lawnandtreesImportance of Turf-grasses and Trees

Turf-grasses affect the lives of all people living in the United States today. But in the southern states, where turf-grasses grow year-round, their impact on people’s lives is great.

A nationwide Harris poll published in Life magazine showed that most Americans wished to be surrounded by green grass and trees (Hooper 1970). Indeed, turf-grasses and trees are major consideration when selecting a home site, a fact which explains why so many residential developments begin with a golf course. Even among renters a green lawn is a contributing factor in choosing apartments and condominiums. Whether the effect of green grass is real or imagined, a vista of manicured turf-grass stimulates people’s enthusiasm, accents their awareness to their surroundings, and renews their vitality. Psychologists and physicians have demonstrated that people feel better and recover faster when placed in an environment with green grass and trees (Ulrich 1986).

Selecting the Right Mowing Height

All grass varieties should be mowed at or near their optimal mowing height. This will keep grass healthy and dense (highest number of shoots per unit area). Higher density means more soil surface shading, which severely restricts the germination of many annual grassy and broadleaf weeds. Maintaining a dense and healthy turf is the best weed control.

Selecting the right mowing height also means selecting the right mower. Do not invest in high density Bermuda grass or Zoysia grass hybrid varieties if you plan to mow at three inches with a rotary mower. Many of the varieties available today require mowing height at or below one inch, which cannot be done effectively with a rotary mower.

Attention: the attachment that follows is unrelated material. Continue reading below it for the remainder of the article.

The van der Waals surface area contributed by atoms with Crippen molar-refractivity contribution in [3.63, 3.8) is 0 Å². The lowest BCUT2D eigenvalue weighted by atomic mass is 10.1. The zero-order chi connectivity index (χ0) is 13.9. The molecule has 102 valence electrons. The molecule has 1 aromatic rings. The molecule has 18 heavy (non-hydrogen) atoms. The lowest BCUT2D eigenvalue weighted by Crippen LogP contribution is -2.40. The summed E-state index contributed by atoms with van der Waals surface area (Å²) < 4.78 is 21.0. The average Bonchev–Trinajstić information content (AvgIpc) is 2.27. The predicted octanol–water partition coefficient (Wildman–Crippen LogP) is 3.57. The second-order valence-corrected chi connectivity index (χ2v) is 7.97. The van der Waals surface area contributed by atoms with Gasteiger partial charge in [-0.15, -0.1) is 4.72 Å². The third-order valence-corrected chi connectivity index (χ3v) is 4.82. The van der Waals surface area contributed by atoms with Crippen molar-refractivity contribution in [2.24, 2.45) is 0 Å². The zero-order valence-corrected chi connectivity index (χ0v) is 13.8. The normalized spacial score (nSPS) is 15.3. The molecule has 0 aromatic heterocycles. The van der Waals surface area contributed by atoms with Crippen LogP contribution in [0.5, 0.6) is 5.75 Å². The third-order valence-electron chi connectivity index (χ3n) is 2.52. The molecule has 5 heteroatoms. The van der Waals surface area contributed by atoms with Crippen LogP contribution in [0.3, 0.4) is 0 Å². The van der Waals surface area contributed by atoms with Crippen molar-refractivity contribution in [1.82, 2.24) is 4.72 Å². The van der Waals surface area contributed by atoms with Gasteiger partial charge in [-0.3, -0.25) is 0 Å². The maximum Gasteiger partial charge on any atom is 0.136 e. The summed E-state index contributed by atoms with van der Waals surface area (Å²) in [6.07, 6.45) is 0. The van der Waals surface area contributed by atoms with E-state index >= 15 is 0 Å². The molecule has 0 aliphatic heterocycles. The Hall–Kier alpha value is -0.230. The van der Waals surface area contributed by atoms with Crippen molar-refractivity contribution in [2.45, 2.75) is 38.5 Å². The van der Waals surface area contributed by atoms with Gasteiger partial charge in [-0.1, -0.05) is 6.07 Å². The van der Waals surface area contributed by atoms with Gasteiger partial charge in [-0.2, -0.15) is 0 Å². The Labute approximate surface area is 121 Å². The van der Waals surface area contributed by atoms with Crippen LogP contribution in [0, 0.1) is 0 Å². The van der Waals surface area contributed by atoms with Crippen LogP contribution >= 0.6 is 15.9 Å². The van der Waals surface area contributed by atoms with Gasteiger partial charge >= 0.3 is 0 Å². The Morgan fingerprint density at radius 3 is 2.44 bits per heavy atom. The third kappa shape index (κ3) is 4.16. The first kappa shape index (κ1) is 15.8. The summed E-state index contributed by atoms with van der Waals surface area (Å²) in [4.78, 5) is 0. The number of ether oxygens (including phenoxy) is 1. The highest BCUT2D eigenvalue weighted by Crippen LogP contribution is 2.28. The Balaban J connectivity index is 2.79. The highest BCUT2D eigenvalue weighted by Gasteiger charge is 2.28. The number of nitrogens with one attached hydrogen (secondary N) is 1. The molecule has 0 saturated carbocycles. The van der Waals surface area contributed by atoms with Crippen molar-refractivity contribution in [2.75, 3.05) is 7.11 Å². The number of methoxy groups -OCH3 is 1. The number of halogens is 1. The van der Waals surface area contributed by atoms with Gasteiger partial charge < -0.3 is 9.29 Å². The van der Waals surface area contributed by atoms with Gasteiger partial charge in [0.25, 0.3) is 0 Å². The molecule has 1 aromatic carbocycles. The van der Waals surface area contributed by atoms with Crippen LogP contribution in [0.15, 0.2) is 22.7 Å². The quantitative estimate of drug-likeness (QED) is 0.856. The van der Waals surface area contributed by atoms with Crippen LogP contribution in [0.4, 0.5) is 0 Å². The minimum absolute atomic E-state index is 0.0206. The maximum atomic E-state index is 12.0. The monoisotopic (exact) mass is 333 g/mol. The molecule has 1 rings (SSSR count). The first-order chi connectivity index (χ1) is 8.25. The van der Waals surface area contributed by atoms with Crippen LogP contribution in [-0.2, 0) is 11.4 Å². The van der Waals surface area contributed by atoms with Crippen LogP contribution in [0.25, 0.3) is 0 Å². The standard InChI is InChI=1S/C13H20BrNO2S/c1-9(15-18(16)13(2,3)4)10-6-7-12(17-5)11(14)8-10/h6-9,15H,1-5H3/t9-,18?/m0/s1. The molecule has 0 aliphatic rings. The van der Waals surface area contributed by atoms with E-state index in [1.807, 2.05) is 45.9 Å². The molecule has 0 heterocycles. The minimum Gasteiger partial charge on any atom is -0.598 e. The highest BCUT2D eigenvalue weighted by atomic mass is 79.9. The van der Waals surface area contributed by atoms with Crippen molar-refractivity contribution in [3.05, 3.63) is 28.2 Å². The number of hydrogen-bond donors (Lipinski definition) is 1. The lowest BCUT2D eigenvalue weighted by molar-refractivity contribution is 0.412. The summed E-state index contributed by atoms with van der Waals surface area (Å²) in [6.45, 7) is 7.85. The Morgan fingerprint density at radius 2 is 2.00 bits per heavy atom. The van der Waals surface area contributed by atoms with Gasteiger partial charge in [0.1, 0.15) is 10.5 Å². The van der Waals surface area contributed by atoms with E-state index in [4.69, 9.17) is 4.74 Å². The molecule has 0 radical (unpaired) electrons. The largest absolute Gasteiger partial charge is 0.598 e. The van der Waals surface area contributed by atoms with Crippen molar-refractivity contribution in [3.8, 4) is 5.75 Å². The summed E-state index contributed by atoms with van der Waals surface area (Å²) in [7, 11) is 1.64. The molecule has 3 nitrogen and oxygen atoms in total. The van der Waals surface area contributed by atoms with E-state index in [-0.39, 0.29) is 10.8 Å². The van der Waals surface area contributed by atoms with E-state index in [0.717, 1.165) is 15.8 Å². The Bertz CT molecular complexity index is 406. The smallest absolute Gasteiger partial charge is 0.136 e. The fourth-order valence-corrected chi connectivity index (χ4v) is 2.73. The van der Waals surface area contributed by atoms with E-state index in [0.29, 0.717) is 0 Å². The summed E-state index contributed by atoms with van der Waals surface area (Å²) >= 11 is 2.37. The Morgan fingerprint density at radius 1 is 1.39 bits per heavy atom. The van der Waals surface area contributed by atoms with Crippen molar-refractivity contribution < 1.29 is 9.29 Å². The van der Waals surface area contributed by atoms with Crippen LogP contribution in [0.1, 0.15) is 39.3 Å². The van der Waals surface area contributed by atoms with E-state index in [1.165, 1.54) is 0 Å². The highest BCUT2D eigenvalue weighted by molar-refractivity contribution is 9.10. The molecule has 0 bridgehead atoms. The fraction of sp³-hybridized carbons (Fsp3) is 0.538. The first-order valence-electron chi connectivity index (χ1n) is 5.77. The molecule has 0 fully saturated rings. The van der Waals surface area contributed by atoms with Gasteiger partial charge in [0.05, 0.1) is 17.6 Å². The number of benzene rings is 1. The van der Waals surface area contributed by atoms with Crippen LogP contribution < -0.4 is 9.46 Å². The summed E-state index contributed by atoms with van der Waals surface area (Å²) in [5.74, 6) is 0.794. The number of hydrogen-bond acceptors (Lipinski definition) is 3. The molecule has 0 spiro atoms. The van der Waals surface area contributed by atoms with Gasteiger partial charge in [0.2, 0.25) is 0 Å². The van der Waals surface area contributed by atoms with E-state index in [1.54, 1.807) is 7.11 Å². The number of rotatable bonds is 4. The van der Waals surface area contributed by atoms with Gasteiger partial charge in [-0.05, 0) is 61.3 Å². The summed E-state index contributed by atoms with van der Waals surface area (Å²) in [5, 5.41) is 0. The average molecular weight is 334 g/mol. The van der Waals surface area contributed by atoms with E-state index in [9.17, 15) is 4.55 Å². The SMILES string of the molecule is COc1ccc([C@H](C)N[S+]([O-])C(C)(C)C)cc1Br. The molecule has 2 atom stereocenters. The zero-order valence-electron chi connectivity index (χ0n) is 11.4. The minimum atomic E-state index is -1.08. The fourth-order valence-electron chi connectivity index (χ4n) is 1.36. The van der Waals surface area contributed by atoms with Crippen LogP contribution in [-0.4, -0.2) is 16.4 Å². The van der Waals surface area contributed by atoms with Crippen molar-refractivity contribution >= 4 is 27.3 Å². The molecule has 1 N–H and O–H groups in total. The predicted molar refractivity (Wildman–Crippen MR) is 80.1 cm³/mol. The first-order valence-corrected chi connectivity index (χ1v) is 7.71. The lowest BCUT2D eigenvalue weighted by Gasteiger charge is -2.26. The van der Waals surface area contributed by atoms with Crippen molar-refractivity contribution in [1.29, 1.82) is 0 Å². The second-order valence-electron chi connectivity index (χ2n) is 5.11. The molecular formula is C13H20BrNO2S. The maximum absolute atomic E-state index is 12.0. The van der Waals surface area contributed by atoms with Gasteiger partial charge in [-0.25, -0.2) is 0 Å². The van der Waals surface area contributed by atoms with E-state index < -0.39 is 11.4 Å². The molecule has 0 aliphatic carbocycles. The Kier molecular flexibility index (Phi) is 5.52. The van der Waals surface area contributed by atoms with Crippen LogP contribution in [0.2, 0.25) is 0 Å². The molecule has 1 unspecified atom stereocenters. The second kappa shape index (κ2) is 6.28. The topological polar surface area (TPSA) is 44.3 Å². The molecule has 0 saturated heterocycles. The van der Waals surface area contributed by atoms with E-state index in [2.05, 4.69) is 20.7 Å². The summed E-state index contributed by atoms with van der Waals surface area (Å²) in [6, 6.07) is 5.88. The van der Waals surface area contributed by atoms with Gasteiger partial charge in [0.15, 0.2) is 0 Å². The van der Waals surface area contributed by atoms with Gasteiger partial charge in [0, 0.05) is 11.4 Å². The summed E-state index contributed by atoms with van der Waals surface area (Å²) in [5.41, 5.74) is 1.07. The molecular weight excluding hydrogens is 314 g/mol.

Variety Mowing Height Range Optimal Mowing Height
(Assumes Correct Frequency)
Buffalograss 2 to 4 inches 2.5 inches
Centipedegrass 1.5 to 2.5 inches 2 inches
Common Bermudagrass 1 to 3 inches 1.5 inches
Hybrid Bermudagrass 0.75 to 2 inches 1 inch
Kentucky Bluegrass 1.5 to 3 inches 2 inches
St. Augustinegrass 2.5 to 4 inches 2.5 inches
Tall Fescue 2 to 4 inches 2.5 inches
Texas Bluegrass (Reveille) 1.5 to 3 inches 2 inches
Zoysia japonica (coarse bladed zoysia) 1 to 2.5 inches 1.5 inches
Zoysia matrella (fine bladed zoysia) 0.75 to 2.5 inches 1 inch

How Frequent to Mow

Seasons, weather, and nutrient availability, are some of the many things that can affect grass growth. The best and most safe rule of thumb is to never remove more than 1/3 of the leaf blade at any one time.grassheight Lawns are being mowed too infrequently if there are piles of grass clippings left after each mowing. Consider a farmers hay field. Farmers remove close to 90% of the grass plants leaf surface when cutting hay. The grass left after the hay is baled turns a golden tan color. The color change take place because grass plants are not capable of recovering from large amounts of stress for quite a while. The small amount of leaf surface left on the plant is not enough to maintain the physiological activities (photosynthesis) for plant energy.

Grass plants have a “growing point” where all of the leaves originate. The growing point stays near the soil surface when grass is mowed frequently. When people let their lawns get really “hairy,” the growing point begins to elevate from the soil surface. When finally mowed, the growing point may be cut and removed with the rest of the clippings. This means death to the plant. Frequent mowing, never removing more than 1/3 of the grass blade ensures that the growing point will stay near the soil surface and the turf will stay healthy and dense.